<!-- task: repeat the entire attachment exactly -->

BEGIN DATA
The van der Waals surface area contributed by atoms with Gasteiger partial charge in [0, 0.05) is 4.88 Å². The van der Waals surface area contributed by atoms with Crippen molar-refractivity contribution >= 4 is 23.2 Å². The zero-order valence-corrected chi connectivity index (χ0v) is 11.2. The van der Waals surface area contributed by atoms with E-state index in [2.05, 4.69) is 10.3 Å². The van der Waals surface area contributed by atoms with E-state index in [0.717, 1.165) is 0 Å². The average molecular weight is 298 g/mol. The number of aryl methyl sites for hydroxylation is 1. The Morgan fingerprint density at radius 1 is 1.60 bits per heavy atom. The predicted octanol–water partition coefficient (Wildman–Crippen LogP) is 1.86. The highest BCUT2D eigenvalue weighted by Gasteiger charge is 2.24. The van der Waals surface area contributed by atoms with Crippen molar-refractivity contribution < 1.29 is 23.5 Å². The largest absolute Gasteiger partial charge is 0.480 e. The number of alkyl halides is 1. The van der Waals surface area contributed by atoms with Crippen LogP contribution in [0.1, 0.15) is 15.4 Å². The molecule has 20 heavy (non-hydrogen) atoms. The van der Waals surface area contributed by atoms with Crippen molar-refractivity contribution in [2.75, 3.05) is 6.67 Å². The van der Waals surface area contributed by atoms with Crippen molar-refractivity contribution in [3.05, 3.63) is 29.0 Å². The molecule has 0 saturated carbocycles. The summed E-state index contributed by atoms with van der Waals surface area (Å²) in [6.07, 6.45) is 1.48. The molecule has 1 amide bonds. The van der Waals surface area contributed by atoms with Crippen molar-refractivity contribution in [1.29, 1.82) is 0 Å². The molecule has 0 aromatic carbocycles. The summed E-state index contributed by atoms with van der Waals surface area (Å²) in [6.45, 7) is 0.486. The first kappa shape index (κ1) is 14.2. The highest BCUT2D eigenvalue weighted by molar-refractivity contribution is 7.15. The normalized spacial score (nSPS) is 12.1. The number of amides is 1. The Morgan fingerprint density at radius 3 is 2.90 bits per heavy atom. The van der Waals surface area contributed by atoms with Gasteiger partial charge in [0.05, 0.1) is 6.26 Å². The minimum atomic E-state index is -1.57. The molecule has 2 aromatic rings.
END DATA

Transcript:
The van der Waals surface area contributed by atoms with Gasteiger partial charge in [0, 0.05) is 4.88 Å². The van der Waals surface area contributed by atoms with Crippen molar-refractivity contribution >= 4 is 23.2 Å². The zero-order valence-corrected chi connectivity index (χ0v) is 11.2. The van der Waals surface area contributed by atoms with E-state index in [2.05, 4.69) is 10.3 Å². The van der Waals surface area contributed by atoms with E-state index in [0.717, 1.165) is 0 Å². The average molecular weight is 298 g/mol. The number of aryl methyl sites for hydroxylation is 1. The Morgan fingerprint density at radius 1 is 1.60 bits per heavy atom. The predicted octanol–water partition coefficient (Wildman–Crippen LogP) is 1.86. The highest BCUT2D eigenvalue weighted by Gasteiger charge is 2.24. The van der Waals surface area contributed by atoms with Crippen molar-refractivity contribution < 1.29 is 23.5 Å². The largest absolute Gasteiger partial charge is 0.480 e. The number of alkyl halides is 1. The van der Waals surface area contributed by atoms with Crippen LogP contribution in [0.1, 0.15) is 15.4 Å². The molecule has 20 heavy (non-hydrogen) atoms. The van der Waals surface area contributed by atoms with Crippen molar-refractivity contribution in [2.75, 3.05) is 6.67 Å². The van der Waals surface area contributed by atoms with Crippen molar-refractivity contribution in [3.05, 3.63) is 29.0 Å². The molecule has 0 saturated carbocycles. The summed E-state index contributed by atoms with van der Waals surface area (Å²) in [6.07, 6.45) is 1.48. The molecule has 1 amide bonds. The van der Waals surface area contributed by atoms with Crippen molar-refractivity contribution in [1.29, 1.82) is 0 Å². The molecule has 0 aromatic carbocycles. The summed E-state index contributed by atoms with van der Waals surface area (Å²) in [6.45, 7) is 0.486. The first kappa shape index (κ1) is 14.2. The highest BCUT2D eigenvalue weighted by molar-refractivity contribution is 7.15. The normalized spacial score (nSPS) is 12.1. The number of amides is 1. The Morgan fingerprint density at radius 3 is 2.90 bits per heavy atom. The van der Waals surface area contributed by atoms with Gasteiger partial charge in [0.05, 0.1) is 6.26 Å². The minimum atomic E-state index is -1.57. The molecule has 2 aromatic rings.